>> Notranspose block-major was about as pointer-efficient storage as you
>> could do for any matmul with K as the inner loop.  You aren't, by chance,
>> using M or N as your innermost loop?
>You asked for it....
>K is the inner loop. 
>The data format is very close to Transpose, Notranspose block-major.
>In fact it is, but with small, non-square, blocks.
>The A matrix is used in the same way (so I am not re-buffering it),
>but the B matrix is rebuffered as follows:
>A (k X 5) block of B is sucked out of the notrans column-major block
>that ATLAS supplies to the sse matmult. In memory, (using B{row}{column}
>notation) this looks like:
>B00 B10 B20 B30 B40 B50 B60 B70 ... Bk0 
>B01 B11 B21 B31 B41 B51 B61 B71 ... Bk1 
>B02 B13 B22 B32 B42 B52 B62 B72 ... Bk2 
>B03 B14 B23 B33 B43 B53 B63 B73 ... Bk3 
>B04 B15 B24 B34 B44 B54 B64 B74 ... Bk4 
>I rebuffer this to be optimal for pointer arithmetic when doing 5 
>simultaneous inner products along the k dimension:
>B00 B10 B20 B30 
>B01 B11 B21 B31 
>B02 B12 B22 B32 
>B03 B13 B23 B33 
>B04 B14 B24 B34
>B40 B50 B60 B70 
>B41 B51 B61 B71 
>B42 B52 B62 B72 
>>B43 B53 B63 B73 
>B44 B54 B64 B74
>This is a re-blocking for registers in a block-major NoTrans 4X5
>format.  The K dimension (4) is determined by the 
>degree of parallelisation in the SSE instructions. The M dimension (5)
>is is determined by the number of SSE registers (8). The innermost 
>assembler loop takes 4 of these blocks (4X unrolling along K), and a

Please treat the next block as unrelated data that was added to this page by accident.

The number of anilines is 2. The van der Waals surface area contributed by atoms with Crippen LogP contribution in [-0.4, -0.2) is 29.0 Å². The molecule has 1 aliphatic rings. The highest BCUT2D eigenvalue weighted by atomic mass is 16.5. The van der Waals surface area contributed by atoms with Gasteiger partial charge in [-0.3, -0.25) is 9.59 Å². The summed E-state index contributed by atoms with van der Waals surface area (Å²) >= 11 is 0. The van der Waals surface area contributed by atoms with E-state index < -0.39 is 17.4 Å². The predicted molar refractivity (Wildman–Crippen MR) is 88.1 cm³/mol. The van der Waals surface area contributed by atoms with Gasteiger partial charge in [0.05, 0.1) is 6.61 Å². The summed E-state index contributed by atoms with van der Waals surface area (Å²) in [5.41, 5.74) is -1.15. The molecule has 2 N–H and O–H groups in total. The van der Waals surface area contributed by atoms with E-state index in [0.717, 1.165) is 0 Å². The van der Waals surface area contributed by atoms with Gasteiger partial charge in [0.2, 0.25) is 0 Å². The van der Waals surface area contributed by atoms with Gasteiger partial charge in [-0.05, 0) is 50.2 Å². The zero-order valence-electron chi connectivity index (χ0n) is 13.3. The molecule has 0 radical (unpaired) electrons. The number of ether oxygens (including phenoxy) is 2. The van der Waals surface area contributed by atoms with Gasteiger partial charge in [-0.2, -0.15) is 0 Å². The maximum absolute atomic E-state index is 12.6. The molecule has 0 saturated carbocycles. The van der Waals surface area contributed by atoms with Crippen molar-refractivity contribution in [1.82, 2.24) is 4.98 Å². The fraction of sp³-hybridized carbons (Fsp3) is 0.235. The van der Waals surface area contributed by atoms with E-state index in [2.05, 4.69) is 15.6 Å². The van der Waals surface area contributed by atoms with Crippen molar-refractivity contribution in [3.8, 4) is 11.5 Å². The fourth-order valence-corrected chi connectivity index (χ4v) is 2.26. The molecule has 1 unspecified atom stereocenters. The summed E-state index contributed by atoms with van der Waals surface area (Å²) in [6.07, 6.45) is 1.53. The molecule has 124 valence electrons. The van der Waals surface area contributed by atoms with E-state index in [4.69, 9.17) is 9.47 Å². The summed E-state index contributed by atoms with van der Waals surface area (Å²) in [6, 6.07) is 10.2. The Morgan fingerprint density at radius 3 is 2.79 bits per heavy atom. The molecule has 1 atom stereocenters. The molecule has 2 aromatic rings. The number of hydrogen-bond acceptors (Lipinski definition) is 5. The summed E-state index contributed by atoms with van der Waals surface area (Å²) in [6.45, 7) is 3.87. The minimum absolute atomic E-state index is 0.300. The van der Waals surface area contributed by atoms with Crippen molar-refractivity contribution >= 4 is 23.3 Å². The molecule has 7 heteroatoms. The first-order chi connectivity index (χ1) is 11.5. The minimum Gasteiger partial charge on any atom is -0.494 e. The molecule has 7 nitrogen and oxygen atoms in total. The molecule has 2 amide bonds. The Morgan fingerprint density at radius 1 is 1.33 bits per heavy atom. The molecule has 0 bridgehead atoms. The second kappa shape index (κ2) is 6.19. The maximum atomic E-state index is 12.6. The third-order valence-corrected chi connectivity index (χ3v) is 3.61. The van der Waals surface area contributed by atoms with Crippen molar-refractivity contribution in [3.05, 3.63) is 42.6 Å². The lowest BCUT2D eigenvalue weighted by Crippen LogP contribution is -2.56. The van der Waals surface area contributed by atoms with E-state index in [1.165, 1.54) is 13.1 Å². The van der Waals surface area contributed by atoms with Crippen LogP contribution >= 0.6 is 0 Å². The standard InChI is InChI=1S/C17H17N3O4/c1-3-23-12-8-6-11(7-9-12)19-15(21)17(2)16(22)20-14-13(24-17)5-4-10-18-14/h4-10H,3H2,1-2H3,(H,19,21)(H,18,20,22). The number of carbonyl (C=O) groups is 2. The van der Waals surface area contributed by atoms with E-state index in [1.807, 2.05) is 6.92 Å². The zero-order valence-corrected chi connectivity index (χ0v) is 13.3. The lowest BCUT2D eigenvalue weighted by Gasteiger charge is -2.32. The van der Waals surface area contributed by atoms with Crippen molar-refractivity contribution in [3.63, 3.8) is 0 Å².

>1X16 row of the A matrix. So the little k above used in the
>rebuffering is a multiple of 16.
>The best situation would be ATLAS directly calling this assembler
>kernel with contiguous 1X16 panels of A, and contiguous 4X5
>panels of B. I had to write the code to form a square panel of
>dimension NB to the format above.
>I can almost optimally re-write the asm to use NBX5 panels of B,
>and avoiding re-buffering B, but this blows out the limit of 
>8bit indexing instuctions for the Intel ISA (actually a NB=16 block
>will work, but 32+ will not). Basically the rebuffering
>is all for the want of a bit!
>Anyway, I hope that description of the blood and guts of Emmerald
>makes some sense and you can see the problem with the rebuffering. I
>will see how it goes with NB=16 after re-writing the asm core. That
>might be sufficient..

Interesting.  I will need to reread this several times to fully
understand it (I will try to take the required time as soon as I
finish the gigantic programming problem I'm currently in the middle of).
My guess is that the SSE instructions themselves operate on these
small vectors, necessitating the contiguous storage of B's dot prod
contribution?  I guess you realize you don't need pointers to access 
separate columns once in ATLAS's block-major format?  I.e., B[NB] gives
you column 2, where NB is a macro that resolves, for instance, to B[64],
so the additional costs have to do with the elements not being contiguous,
(which is usually not a big deal since you are about to use the elements
in a few moments).

My own temptation is to give the two choices: kernel only, or drop in gemm.
The mixed case of changing some internal routines and providing the kernel
seems problematic, though I wouldn't rule it out.